Pike County Dispatch , Thursday March 21, 2013
The economy is stuck in Pike County. Parking lots at Lowe’s Home Depot and Luhr’s sit empty because builders are not throwing up new houses. The county’s’ unemployment rate hovers around 11 percent, among the highest in the state. Now comes word that the population of Pike, long one of the fastest growing counties in the U.S. , dropped by about 700 over the past two years. Gone are the days when urban refugees in the aftermath of 9-11 spiked the local economy. Not only did they seek to settle here and build new houses, but they also increased the demand for sophisticated products and services and brought entrepreneurial and professional skills that altogether boosted our economy. But those shots of adrenalin have long since worn off.
Besides, in the aftermath of 9-11, financial wizards, seeking to get a shocked economy moving again, loosened up the credit supply, which was partly responsible for the real estate boom and bust here and elsewhere. That too has evaporated. Mortgage rates are at a long-term low, but qualifying is much harder, and many homeowners’ are underwater on their existing mortgages. One regional real estate broker says what growth there is stems from local people buying first homes, not from potential exurbanites, who can’t unload their existing homes for the asking price. Another trend identified in the new regional demographic in that people are increasingly less willing to endure long commutes to get to work. They want jobs here, not 75 miles from here.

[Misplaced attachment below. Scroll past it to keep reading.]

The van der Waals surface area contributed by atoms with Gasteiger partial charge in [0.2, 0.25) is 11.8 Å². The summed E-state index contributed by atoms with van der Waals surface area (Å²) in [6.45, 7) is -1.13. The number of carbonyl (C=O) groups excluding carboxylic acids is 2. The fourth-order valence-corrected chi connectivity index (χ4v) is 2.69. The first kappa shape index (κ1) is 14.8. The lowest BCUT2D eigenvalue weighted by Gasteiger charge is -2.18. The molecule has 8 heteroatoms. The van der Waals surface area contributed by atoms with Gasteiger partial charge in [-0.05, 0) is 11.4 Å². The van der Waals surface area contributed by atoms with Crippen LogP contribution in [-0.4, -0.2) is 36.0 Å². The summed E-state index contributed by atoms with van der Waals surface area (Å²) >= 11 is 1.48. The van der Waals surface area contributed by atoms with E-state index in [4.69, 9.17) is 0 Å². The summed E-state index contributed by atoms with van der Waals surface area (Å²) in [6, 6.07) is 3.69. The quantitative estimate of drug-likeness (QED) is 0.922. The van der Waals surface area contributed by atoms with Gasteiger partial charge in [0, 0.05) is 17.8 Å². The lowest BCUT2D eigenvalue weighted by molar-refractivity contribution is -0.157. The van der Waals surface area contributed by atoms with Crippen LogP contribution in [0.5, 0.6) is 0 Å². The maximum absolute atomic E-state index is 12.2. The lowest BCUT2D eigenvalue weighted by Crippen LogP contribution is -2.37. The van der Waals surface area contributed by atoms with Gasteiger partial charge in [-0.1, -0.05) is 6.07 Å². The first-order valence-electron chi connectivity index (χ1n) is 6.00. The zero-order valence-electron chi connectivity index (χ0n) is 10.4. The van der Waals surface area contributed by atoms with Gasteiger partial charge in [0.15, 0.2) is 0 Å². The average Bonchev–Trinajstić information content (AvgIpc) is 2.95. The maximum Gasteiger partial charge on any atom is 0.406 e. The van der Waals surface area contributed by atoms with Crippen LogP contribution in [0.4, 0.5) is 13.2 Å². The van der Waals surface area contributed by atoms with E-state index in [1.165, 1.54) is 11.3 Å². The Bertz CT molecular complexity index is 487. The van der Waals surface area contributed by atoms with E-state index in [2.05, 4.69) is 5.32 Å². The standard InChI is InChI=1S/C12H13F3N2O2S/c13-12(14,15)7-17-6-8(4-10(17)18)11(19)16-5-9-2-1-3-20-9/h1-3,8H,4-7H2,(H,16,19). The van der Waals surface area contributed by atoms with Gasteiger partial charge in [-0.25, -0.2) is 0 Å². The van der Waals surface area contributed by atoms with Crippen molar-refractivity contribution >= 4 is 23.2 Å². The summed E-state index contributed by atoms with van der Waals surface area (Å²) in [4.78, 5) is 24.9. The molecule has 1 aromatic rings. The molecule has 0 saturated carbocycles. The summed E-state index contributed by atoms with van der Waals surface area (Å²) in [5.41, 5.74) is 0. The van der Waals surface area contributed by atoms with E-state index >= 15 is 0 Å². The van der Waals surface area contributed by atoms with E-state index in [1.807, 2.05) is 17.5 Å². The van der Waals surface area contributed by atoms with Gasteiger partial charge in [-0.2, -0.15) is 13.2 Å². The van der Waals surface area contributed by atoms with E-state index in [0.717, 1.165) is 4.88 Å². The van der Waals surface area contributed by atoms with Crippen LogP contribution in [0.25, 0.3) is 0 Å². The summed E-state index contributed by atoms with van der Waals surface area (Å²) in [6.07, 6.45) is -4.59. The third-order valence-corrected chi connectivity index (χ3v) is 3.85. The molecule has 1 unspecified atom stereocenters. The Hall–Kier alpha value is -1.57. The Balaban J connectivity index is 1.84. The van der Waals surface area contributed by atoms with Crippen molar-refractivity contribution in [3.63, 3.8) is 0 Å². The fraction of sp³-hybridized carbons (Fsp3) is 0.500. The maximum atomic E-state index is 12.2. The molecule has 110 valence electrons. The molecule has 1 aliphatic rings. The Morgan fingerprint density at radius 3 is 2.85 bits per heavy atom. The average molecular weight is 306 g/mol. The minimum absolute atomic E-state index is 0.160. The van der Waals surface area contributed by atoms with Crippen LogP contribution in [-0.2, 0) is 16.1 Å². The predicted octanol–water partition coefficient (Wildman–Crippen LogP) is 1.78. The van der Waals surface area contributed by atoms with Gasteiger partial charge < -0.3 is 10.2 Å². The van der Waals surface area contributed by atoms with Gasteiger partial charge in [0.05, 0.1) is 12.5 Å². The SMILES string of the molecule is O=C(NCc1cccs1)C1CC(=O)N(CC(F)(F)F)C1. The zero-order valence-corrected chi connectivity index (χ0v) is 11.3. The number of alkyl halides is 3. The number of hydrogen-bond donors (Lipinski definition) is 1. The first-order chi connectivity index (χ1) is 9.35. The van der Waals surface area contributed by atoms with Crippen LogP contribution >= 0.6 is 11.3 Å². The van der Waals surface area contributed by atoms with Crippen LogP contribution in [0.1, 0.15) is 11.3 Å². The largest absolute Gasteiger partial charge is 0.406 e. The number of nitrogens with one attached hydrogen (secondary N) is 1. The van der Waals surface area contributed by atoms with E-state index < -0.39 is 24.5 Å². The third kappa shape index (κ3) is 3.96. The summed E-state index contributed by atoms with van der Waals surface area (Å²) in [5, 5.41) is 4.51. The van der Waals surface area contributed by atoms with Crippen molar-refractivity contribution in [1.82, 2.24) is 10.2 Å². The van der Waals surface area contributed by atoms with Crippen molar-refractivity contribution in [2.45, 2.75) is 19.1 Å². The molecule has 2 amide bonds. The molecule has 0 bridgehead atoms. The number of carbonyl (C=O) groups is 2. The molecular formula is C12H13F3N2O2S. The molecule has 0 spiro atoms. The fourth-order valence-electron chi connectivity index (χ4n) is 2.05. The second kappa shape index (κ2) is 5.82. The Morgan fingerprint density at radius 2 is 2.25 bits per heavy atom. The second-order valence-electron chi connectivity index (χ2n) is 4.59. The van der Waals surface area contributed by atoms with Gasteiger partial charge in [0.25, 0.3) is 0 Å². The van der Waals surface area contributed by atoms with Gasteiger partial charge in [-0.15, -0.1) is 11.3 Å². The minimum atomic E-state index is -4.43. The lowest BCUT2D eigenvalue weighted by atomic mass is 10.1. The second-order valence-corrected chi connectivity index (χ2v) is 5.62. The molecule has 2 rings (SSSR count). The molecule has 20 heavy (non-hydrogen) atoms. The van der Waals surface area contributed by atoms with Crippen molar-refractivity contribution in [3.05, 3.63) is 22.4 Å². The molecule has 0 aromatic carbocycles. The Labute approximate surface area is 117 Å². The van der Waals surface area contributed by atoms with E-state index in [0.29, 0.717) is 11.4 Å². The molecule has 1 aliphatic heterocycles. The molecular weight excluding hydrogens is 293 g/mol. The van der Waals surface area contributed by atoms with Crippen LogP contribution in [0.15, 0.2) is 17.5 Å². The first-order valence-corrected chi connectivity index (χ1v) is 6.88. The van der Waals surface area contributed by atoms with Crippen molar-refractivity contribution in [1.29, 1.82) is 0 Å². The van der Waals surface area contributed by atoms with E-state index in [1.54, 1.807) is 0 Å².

One ray of hope for economic growth is the tax abatement plan proposed by Mike Sullivan, Director of the Pike County Economic Development Authority. In an effort to create more local jobs, the EDA offers a tax abatement plan for new construction or improvements of property in designated commercial areas. The problem with this concept is in getting three school districts, 13 municipalities and the county itself-all separate taxing authorities- to work together to make the five-year abatement profitable for investors. Overregulation, a militant conservation ethic and an entrenched NIMBY ( not in my backyard) attitude all militate against business development in Pike beyond its mainstay of tourism, but when entrenched interest begin realizing the impacts of shrinking school enrollments and a dwindling work force, hopefully change will come.